Geolocation in the Digital Age
Come on in, Big Brother. The door’s open.
From finding shopping bargains to tracking your friends, geolocation features provided with smartphones have become a part of everyday life. A variety of apps use your location to give you more relevant information, such as maps or weather apps. Other apps use your location to help you in more creative ways; for example, Foursquare City Guide can help users find nearby businesses or events, and Foursquare Swarm helps connect users with friends who are in the same area by allowing people to post a status message and share their location with their contacts.
Depending on how you view geolocation, these services could appear to be either a risk to privacy or an exciting innovation. However, Ron Swanson’s worst nightmare can be a dream come true for those who understand and use this technology wisely.
How to Control Your Location Settings
It is important to remember that you have the power to decide who has access to your digital trail and when that access is permitted. Your phone and each app you use must ask for your permission to use features that rely on geolocation. Often, these programs will ask for your permission when you open the app for the first time. However, if you want to change these permissions, iPhone users can go to Settings>Privacy>Location Services.
In this menu, users may choose to disable location services for all applications or choose location services settings on an app-by-app basis. Apps provide the option of always allowing access, never allowing access, or allowing access only when the app is in use. When you permit an app with constant or controlled access to your location in this settings menu, the app will provide an explanation of how it will use this information. For example, the Photos app uses your location to create a “Memories” album using photos that were taken nearby.
Apps may also use “geofencing,” a virtual perimeter around your location, to send you notifications when you arrive or leave a location. “5 Real App Examples of Killer Geofencing Push Notifications” by Justina Perro provides a list of ways in which apps may use geofencing.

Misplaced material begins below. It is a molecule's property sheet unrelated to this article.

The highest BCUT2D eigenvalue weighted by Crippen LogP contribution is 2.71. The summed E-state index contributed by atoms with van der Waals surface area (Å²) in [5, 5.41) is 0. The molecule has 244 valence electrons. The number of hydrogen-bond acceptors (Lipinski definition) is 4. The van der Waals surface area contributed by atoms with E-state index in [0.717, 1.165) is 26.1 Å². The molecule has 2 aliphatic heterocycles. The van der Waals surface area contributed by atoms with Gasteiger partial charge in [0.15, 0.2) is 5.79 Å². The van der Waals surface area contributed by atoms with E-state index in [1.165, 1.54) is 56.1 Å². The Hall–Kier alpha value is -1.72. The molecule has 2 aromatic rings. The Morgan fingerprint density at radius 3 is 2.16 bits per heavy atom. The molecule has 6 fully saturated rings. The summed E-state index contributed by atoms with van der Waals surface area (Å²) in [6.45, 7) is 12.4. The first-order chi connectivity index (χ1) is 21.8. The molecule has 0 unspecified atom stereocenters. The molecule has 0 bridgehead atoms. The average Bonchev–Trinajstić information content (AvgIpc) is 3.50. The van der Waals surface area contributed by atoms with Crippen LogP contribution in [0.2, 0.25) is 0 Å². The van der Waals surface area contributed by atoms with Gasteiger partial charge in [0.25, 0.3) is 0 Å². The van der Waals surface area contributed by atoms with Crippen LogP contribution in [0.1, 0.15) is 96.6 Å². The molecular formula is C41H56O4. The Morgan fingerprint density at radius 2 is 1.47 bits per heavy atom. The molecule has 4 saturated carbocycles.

Why Your Location Is Important to Companies
Companies need your location for two main reasons: to help you as an individual with personalized information and to improve services for all of their customers using aggregate data gathered from each individual.
According to Apple’s location services and privacy information, Apple serves you as an individual through sharing your location when you make emergency calls, providing personalized traffic routing, and creating suggestions or alerts based on your location. On a larger scale, your phone may anonymously send your location and speed to Apple when you are driving in a car so that Apple can create a crowd-sourced traffic report for its customers.
Taking Advantage of Geolocation
When you know how to control access to your location, you can enjoy the perks that location services offer without worrying about privacy concerns. Through knowing how companies use this data, you have the tools you need to decide when and how you will allow apps to use your location.
Carefully monitor and consider with whom your location is being shared. When you know the reason a company or a person wants to know your location, you are better equipped to know whether to trust that company or individual with your location. Using location services wisely may mean thinking your choices through and taking a second look at those lengthy terms of service agreements. However, your peace of mind and your safety is worth it.
Many companies are using geolocation in innovative and useful ways. Whether you’re hunting a rare species in Pokémon Go or seeing what time your child made it home, geolocation can provide valuable, insightful tools that are beyond the realm of what we once thought possible.
Like any other technological tool, moderation is key. Giving a company constant access to your location is unnecessary. However, sticking to folded maps from your car dashboard because you fear geolocation is steering too far into the ditch on the other side of the road.
Open the door to geolocation, but know when to shut it, too.